Huntington Beach has amended its short-term rental ordinance to allow rental owners to continue to list their properties on sites like Airbnb or Vrbo without a permit until Dec. 31.
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The current short-term rental ordinance was effective starting in early 2021 and would have delisted unpermitted short-term rental owners on Oct. 1. This ordinance came after months of planning and public hearings, according to a staff presentation.
The City Council voted unanimously last Tuesday in favor of a three-month extension with some members saying it was a modest accommodation. Short-term rental owners told council members that the extension was much needed and would help them avoid financial pain.
In April, the City Council formed an ad-hoc committee to specifically address short-term rental complaints and get feedback from stakeholders in the community, according to the presentation.
Despite this, some say they are struggling to receive a permit that allows them to continue to rent out to visitors of Huntington Beach while the deadline is fast approaching.
“I’ve tried everything to get the place permitted in the time you’ve given us and October 1st is not achievable,” one short-term rental owner told the council during the meeting.
For some rental owners, short-term lodgings are a large part of their financial stability. With permits being difficult for some to attain, the Oct. 1 deadline would burden them financially, they said.
The Huntington Beach Rental Alliance was formed in 2017 to work with the City Council to “permit, tax and regulate short-term rentals in Huntington Beach,” according to its website.
“I began hosting four years ago after my father died,” a member of the alliance told the council in comments phoned in during the meeting. “AirBNB and short-term hosting has been the only way for me to pay my bills. I’d like to keep this home in my family, and short-term rental is the only way I’ve been able to do that.”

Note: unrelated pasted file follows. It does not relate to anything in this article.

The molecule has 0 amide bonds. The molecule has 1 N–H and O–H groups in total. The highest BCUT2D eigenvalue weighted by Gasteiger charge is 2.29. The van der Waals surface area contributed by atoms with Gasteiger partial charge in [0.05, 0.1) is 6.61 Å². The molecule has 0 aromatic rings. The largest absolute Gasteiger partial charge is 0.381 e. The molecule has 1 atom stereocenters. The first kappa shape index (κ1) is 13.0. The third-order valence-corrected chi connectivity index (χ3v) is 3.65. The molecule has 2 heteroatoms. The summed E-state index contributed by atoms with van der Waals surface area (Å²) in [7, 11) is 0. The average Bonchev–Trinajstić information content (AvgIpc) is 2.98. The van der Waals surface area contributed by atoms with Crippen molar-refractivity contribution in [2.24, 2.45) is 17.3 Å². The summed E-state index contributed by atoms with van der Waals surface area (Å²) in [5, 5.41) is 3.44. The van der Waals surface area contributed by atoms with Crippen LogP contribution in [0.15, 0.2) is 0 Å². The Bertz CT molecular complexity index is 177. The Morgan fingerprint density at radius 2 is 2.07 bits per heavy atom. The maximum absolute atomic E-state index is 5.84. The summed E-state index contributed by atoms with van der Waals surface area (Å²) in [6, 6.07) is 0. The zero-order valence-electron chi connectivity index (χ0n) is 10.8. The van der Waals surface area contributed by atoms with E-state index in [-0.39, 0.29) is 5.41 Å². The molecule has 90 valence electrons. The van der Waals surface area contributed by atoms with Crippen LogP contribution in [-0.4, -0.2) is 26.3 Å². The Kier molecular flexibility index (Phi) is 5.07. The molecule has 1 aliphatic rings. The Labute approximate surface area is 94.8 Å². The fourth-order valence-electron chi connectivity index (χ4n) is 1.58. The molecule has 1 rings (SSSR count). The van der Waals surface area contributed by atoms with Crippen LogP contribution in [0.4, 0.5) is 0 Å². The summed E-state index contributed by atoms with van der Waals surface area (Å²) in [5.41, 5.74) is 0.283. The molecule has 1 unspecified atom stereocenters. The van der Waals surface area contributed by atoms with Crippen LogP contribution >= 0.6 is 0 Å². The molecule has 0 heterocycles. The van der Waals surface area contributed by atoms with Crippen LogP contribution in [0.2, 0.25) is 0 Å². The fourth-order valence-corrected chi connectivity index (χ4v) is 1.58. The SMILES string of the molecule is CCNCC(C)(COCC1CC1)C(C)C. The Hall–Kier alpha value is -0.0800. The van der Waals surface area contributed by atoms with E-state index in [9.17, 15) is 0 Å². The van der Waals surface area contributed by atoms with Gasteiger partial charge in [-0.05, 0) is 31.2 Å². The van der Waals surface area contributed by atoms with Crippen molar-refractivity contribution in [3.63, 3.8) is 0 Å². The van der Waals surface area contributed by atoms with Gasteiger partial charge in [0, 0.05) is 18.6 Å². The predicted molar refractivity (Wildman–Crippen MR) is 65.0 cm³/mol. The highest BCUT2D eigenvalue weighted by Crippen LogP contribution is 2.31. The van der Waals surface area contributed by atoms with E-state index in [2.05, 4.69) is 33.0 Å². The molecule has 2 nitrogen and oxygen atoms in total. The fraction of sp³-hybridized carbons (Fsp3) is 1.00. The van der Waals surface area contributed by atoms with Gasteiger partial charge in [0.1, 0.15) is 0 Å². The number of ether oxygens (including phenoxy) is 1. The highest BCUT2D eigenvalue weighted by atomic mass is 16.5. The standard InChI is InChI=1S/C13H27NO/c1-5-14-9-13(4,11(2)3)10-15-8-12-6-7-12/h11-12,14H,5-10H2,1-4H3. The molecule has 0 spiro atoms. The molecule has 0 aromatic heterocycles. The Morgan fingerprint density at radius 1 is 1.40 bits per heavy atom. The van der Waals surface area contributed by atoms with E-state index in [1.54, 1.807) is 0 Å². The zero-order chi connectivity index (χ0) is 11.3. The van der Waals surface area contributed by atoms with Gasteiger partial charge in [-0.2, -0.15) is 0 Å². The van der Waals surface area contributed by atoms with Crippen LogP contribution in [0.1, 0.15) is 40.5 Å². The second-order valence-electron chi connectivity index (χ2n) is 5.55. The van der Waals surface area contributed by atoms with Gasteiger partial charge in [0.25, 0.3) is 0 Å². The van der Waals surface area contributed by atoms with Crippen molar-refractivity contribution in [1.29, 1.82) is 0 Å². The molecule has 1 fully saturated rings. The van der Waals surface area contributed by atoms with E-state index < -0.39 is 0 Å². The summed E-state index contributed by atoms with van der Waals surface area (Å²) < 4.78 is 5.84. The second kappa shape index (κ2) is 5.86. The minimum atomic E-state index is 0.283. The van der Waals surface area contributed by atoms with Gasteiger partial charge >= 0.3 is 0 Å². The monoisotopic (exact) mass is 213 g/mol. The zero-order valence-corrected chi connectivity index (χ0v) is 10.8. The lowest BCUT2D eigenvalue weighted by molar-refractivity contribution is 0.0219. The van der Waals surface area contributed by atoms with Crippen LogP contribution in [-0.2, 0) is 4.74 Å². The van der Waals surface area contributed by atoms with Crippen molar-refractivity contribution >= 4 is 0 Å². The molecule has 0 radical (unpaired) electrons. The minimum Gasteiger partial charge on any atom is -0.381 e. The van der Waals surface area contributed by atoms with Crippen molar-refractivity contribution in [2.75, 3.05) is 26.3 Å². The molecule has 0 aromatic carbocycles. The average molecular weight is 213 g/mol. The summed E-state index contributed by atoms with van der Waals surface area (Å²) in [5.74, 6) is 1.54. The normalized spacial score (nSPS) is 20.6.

Other short-term rental owners addressed neighbors’ concerns of noise and safety issues claiming their properties were constantly monitored to make sure these problems would not arise. One property owner said his property manager lives just blocks away from his rental and the lodging is monitored via cameras.
Some council members recognized the amount of work it took to create the existing ordinance and didn’t want to amend it so quickly.
“The whole purpose of this thing was to get a foundation. I’m supportive of going forward with what we’ve agreed on already,” Council member Erik Peterson said.
However, Peterson also acknowledged the concerns of many local rental owners.
“But if anyone has an application in right now, I wouldn’t delist them because they are in that process. There are some great benefits for STR (short-term rental) – if you have large families or people with disabilities, it makes it easier for them,” he said.
Other council members said there appeared to be no harm in giving owners three extra months.
“There isn’t a compelling enough reason to not extend this to the end of the year,” said Council member Mike Posey.
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